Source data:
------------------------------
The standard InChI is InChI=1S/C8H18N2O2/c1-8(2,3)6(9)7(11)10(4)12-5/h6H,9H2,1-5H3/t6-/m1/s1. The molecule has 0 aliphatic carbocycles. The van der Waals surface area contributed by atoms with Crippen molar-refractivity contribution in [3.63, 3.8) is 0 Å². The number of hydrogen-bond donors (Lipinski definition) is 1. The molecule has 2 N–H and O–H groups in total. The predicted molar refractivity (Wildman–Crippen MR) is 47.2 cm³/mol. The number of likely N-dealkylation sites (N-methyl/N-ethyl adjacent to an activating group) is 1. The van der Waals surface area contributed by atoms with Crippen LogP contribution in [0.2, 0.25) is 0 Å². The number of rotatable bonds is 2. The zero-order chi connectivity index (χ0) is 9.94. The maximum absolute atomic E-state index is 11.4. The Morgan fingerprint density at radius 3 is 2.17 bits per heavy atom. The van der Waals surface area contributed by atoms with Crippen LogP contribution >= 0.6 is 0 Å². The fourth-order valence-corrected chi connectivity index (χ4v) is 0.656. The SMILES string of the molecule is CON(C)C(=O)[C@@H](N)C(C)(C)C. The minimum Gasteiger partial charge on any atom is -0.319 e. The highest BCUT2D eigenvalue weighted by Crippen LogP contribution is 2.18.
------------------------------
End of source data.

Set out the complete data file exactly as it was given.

The standard InChI is InChI=1S/C8H18N2O2/c1-8(2,3)6(9)7(11)10(4)12-5/h6H,9H2,1-5H3/t6-/m1/s1. The molecule has 0 aliphatic carbocycles. The van der Waals surface area contributed by atoms with Crippen molar-refractivity contribution in [3.63, 3.8) is 0 Å². The number of hydrogen-bond donors (Lipinski definition) is 1. The molecule has 2 N–H and O–H groups in total. The predicted molar refractivity (Wildman–Crippen MR) is 47.2 cm³/mol. The number of likely N-dealkylation sites (N-methyl/N-ethyl adjacent to an activating group) is 1. The van der Waals surface area contributed by atoms with Crippen LogP contribution in [0.2, 0.25) is 0 Å². The number of rotatable bonds is 2. The zero-order chi connectivity index (χ0) is 9.94. The maximum absolute atomic E-state index is 11.4. The Morgan fingerprint density at radius 3 is 2.17 bits per heavy atom. The van der Waals surface area contributed by atoms with Crippen LogP contribution >= 0.6 is 0 Å². The fourth-order valence-corrected chi connectivity index (χ4v) is 0.656. The SMILES string of the molecule is CON(C)C(=O)[C@@H](N)C(C)(C)C. The minimum Gasteiger partial charge on any atom is -0.319 e. The highest BCUT2D eigenvalue weighted by Crippen LogP contribution is 2.18.